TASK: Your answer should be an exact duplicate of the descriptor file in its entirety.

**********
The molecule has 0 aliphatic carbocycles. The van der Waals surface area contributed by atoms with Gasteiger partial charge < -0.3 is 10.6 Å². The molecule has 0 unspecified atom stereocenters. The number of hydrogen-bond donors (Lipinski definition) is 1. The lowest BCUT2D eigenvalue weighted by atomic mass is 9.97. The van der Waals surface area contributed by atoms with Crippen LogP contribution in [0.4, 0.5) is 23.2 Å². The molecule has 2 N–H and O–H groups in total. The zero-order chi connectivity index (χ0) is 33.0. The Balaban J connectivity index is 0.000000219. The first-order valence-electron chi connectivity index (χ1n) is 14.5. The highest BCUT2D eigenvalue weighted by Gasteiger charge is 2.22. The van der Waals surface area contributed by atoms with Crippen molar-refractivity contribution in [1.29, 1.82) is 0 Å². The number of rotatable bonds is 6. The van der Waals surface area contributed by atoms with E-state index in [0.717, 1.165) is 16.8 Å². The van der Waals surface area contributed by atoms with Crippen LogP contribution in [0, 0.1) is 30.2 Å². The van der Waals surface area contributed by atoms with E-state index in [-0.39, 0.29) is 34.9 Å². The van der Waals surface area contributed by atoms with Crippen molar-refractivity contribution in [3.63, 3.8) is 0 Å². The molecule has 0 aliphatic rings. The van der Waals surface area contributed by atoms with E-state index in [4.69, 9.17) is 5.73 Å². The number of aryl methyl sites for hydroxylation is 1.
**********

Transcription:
The molecule has 0 aliphatic carbocycles. The van der Waals surface area contributed by atoms with Gasteiger partial charge < -0.3 is 10.6 Å². The molecule has 0 unspecified atom stereocenters. The number of hydrogen-bond donors (Lipinski definition) is 1. The lowest BCUT2D eigenvalue weighted by atomic mass is 9.97. The van der Waals surface area contributed by atoms with Crippen LogP contribution in [0.4, 0.5) is 23.2 Å². The molecule has 2 N–H and O–H groups in total. The zero-order chi connectivity index (χ0) is 33.0. The Balaban J connectivity index is 0.000000219. The first-order valence-electron chi connectivity index (χ1n) is 14.5. The highest BCUT2D eigenvalue weighted by Gasteiger charge is 2.22. The van der Waals surface area contributed by atoms with Crippen molar-refractivity contribution in [1.29, 1.82) is 0 Å². The number of rotatable bonds is 6. The van der Waals surface area contributed by atoms with E-state index in [0.717, 1.165) is 16.8 Å². The van der Waals surface area contributed by atoms with Crippen LogP contribution in [0, 0.1) is 30.2 Å². The van der Waals surface area contributed by atoms with E-state index in [-0.39, 0.29) is 34.9 Å². The van der Waals surface area contributed by atoms with Crippen molar-refractivity contribution in [3.63, 3.8) is 0 Å². The molecule has 0 aliphatic rings. The van der Waals surface area contributed by atoms with E-state index in [4.69, 9.17) is 5.73 Å². The number of aryl methyl sites for hydroxylation is 1.